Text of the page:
The role of a HSV thymidine kinase stimulating substance, scopadulciol, in improving the efficacy of cancer gene therapy

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The most extensively investigated strategy of suicide gene therapy for treatment of cancer is the transfer of the herpes simplex virus thymidine kinase (HSV-TK) gene followed by administration of antiviral prodrugs such as acyclovir (ACV) and ganciclovir (GCV). The choice of the agent that can stimulate HSV-TK enzymatic activity is one of the determinants of the usefulness of this strategy. Previously, we found that a diterpenoid, scopadulciol (SDC), produced a significant increase in the active metabolite of ACV. This suggests that SDC may play a role in the HSV-TK/prodrug administration system.


The anticancer effect of SDC was evaluated in HSV-TK-expressing (TK+) cancer cells and nude mice bearing TK+ tumors. In vitro and in vivo enzyme assays were performed using TK+ cells and tumors. The phosphorylation of ACV monophosphate (ACV-MP) was measured in TK− cell lysates. The pharmacokinetics of prodrugs was evaluated by calculating area-under-the-concentration-time-curve values.


SDC stimulated HSV-TK activity in TK+ cells and tumors, and increased GCV-TP levels, while no effect of SDC was observed on the phosphorylation of ACV-MP to ACV-TP by cellular kinases. The SDC/prodrug combination altered the pharmacokinetics of the prodrugs. In accord with these findings, SDC enhanced significantly the cell-killing activity of prodrugs. The bystander effect was also significantly augmented by the combined treatment of ACV/GCV and SDC.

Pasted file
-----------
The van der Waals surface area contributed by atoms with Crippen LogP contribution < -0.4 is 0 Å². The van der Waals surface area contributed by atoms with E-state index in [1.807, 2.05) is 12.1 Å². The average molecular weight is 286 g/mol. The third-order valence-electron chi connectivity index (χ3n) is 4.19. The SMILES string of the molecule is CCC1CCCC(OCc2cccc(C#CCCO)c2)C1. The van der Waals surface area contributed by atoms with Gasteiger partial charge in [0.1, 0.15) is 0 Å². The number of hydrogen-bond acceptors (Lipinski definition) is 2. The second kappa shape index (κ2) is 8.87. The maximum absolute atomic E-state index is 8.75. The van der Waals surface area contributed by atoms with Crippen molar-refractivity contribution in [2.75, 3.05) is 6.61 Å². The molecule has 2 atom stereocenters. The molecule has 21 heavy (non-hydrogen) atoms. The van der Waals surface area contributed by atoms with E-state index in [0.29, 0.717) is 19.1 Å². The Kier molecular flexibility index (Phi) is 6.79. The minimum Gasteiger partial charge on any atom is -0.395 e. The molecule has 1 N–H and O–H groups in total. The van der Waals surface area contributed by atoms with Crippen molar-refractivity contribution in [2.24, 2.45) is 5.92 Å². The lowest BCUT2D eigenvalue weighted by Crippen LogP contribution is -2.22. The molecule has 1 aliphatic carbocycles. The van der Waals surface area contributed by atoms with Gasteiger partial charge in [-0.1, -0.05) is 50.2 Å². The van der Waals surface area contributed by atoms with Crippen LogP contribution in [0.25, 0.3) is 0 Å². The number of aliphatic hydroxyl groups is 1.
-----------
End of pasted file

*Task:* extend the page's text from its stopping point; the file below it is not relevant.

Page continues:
SDC was shown to be effective in the HSV-TK/prodrug administration system and improved the efficiency of the bystander effect of ACV and GCV. The findings will be considerably valuable with respect to the use of GCV in lower doses and less toxic ACV. This novel strategy of drug combination could provide benefit to HSV-TK/prodrug gene therapy. Copyright © 2006 John Wiley & Sons, Ltd.

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